For me, my African ancestor’s trials of enslavement is not a distant historical occurrence, but something that shaped my family life then and to this very day. I have studied the subject extensively, lectured in many historic cities and countries, and I have been fortunate to preserve many family heirlooms dating back to the early days of African heritage enslavement. But I had never returned to their homeland.
I believe that history is about storytelling. This is my story of reconnecting with my family’s African origins.

This past August I had the honor to be invited to Accra, Ghana to participate in an historic summit sponsored by the Heritage and Cultural Society of Africa. But it was the very emotional experience of visiting Fort William at Anomabo, where scores of enslaved Africans would embark from and on to the Middle Passage and slavery, that would truly move me. Merchants from my hometown of Newport, Rhode Island were leading slave traders at Anomabo and few today know that Newport was the leading slave port in British North America. Many Africans who landed in Colonial Newport came through Anomabo and today you can find them buried at God’s Little Acre within Newport’s Common Burying Ground.

As I walked the grounds of Fort William and through the town of Anomabo where my own maternal African ancestor was forced into slavery, what made the experience even more significant was to have the descendant of our family’s enslaver (and later, emancipator) join me along with the Anomabo Elders. Together they helped me to retrace the very footsteps of African men, women and children who were captured by fellow Africans in the interior of Africa, marched to the coast and placed in the cramped, dirty dungeons to await transport to either the West Indies or seaports in early America. Today, scholars of the Trans-Atlantic Trade recognize Anomabo as the center of the British Slave Trade along the West African Gold Coast and one of the largest exporters of enslaved Africans to the West Indies and North America.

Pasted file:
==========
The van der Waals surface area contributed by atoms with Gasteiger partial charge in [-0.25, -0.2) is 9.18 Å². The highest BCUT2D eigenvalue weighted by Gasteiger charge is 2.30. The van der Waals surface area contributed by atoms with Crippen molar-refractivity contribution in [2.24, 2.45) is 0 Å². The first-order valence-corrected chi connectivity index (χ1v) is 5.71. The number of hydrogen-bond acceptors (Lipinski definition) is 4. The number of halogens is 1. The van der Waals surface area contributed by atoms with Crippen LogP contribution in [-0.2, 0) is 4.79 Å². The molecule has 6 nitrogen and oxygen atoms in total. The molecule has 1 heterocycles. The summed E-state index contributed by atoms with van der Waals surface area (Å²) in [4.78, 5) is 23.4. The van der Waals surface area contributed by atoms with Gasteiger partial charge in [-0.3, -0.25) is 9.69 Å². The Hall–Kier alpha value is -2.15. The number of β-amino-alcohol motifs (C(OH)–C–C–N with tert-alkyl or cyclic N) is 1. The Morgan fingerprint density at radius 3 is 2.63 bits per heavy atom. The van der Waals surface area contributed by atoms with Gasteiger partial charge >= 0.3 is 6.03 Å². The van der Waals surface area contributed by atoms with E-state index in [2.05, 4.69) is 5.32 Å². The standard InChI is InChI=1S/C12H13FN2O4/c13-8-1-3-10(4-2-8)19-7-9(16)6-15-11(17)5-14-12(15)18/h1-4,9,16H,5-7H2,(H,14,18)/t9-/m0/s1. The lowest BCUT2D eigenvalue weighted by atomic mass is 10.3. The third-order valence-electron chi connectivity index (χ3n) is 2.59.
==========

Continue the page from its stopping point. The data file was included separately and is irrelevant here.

So here I am walking through an 18th century fort that served as a major entry point for scores of Africans into permanent enslavement, an African heritage man from America walking with a European heritage man from England and African Elders of Anomabo all seeking to understand why we are still all so very connected centuries later.

My first reaction was how beautiful the ocean and beach looked as a backdrop to an immense, white stone colonial fort. But the natural beauty of the area masked an ugly occurrence: the lives of enslaved Africans who once were captured and imprisoned in this very same pastoral place. As I walked to an overlook, I could see the beach lined with fishing canoes, which I was told had existed as far back as the time of my own ancestor. The bucolic scene of fishing vessels and beachfront markets of today were buoyed with the somber recollection that similar vessels during the Colonial Era were used to transport the enslaved to British slave ships at anchor, waiting to take the next load of men, women and children to their wretched destinies.